We can see an analogy with social media. They have offered many important benefits, particularly during a pandemic. People can keep in touch with family and friends in a manner that they could not have done before, and they can have healthy discussions on all kinds to topics. These media have also allowed church services to continue, albeit in an unsatisfactory manner. But there is a downside. People now live in social bubbles and echo chambers and are largely insulated from hearing different points of view. That is bad enough, but the commercial model followed by the platforms exacerbates the problem. The platforms make money through advertising so they need increase the time that people spend on the site; they need to maximize the number of clicks. The way to do this is to publish increasingly outrageous and controversial information — whether such information is factually correct is immaterial.

The ethics to do with all this are still being worked out. The church needs to be in the middle of that work. The church also needs to consider how it is can best convey its message. For example, should the church react in the way it did 250 years ago when faced with the problems of alcohol abuse, and declare a total abstinence? If not, what are the boundaries to do with our use of social media? The church could develop its own platform, but that would reduce the degree to which it can communicate with those outside the church.

None of this is easy. The only thing that we can be sure of is that we should not leave it to the social media barons and their algorithms to tell us how to communicate.

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2021: The Church as a Leader

Credit: Unsplash


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This post is based on the material at the site Faith in a Changing Climate and Technology for a Changing Climate.

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To say the least, the year 2020 has had its challenges. More than a million people have lost their lives to the COVID-19 disease which is not yet under control, millions more are unexpectedly out of work, many others cannot make the rent or the mortgage, thousands of small businesses have closed their doors, and many industries, such as tourism, have been decimated.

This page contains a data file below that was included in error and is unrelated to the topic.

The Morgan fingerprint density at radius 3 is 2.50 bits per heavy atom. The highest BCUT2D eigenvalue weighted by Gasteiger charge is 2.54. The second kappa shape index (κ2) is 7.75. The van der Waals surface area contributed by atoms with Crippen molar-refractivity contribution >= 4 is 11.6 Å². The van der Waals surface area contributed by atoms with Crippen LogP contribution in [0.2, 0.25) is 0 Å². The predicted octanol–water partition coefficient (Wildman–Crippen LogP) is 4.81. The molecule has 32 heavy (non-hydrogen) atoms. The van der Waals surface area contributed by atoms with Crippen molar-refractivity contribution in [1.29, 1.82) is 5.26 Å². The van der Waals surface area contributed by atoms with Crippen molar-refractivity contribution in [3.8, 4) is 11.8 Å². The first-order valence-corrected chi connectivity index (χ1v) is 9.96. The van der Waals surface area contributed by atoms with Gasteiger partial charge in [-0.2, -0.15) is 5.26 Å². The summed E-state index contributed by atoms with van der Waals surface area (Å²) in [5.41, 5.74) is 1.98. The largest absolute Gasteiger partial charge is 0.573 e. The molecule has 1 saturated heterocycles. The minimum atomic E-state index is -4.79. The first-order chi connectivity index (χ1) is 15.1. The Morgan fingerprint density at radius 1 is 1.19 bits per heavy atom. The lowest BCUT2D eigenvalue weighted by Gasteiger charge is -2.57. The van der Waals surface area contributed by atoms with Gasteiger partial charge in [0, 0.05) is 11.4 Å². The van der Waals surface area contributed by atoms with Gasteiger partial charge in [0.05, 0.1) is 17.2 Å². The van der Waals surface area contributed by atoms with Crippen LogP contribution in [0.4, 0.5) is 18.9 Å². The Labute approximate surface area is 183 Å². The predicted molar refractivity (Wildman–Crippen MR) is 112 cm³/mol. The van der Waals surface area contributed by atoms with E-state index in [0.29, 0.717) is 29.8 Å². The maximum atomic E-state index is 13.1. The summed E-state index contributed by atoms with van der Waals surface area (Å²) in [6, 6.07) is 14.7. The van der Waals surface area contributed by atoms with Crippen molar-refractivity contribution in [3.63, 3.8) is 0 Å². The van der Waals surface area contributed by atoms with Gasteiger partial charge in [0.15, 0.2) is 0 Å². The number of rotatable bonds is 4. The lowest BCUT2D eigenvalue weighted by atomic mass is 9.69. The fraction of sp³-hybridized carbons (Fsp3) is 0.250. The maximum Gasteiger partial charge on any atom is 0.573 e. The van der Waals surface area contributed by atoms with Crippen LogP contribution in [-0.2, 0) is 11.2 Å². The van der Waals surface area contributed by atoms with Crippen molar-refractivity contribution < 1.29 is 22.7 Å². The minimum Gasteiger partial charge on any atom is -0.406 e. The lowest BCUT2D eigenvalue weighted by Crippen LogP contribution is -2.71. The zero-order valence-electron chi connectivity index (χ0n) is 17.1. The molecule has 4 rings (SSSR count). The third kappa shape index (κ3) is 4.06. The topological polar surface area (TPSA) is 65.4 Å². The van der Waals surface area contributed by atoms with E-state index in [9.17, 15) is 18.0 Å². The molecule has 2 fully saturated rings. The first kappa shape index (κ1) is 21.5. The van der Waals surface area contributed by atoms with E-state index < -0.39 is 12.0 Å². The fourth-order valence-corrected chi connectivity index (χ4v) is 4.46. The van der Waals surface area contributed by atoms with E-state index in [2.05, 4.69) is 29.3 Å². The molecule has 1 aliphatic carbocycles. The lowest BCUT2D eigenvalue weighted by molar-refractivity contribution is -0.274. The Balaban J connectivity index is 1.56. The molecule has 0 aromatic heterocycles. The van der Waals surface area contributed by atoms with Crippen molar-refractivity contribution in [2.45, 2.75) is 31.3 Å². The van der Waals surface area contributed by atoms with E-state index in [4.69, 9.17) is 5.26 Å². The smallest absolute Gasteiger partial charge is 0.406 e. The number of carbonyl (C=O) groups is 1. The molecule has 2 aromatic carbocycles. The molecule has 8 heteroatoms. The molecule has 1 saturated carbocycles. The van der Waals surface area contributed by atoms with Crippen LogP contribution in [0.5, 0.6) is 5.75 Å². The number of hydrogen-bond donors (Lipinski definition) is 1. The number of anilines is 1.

Bad as the situation is, it does provide an opportunity for people of faith, and for the church overall, to provide much-needed leadership. After all, the church’s message never has been about material prosperity. We see that our secular leaders have all too often failed to respond to the events of 2020 — in fact, they have not actually been leaders in most cases. Maybe now is the time for people of faith to step up to the plate.

Direction for the Church

Ugo Bardi (1952- )

A blogger whom I follow is Ugo Bardi, a professor of chemistry at the University of Florence in Italy. In an earlier set of posts Bardi showed how Augustine of Hippo developed a successful theology that successfully provided the intellectual basis for the medieval church. (The need for a new theology for our times is discussed toward the end of this post.)

But Bardi’s latest post 2020: The Collapse of the Christian Church suggests a different outcome for the church. He argues that the church has been mostly quiescent during the pandemic, and that church leaders have meekly followed instructions from the civil authorities. I agree with him on that point, but this does not mean that the church cannot provide leadership from this point forward. However, if the church is to provide leadership in a post-pandemic world, what form can that leadership take? I suggest that we consider three issues as a starting point.

1. What the Virus Has Taught Us
2. The Need for Ritual
3. The Need for Theology

What the Virus Has Taught Us

Organizations of all types have learned that they don’t need physical office space as much as they once thought. Most managerial and back-office functions can be carried out remotely. The same goes for the church. Virtually all of our activities are now, well, virtual.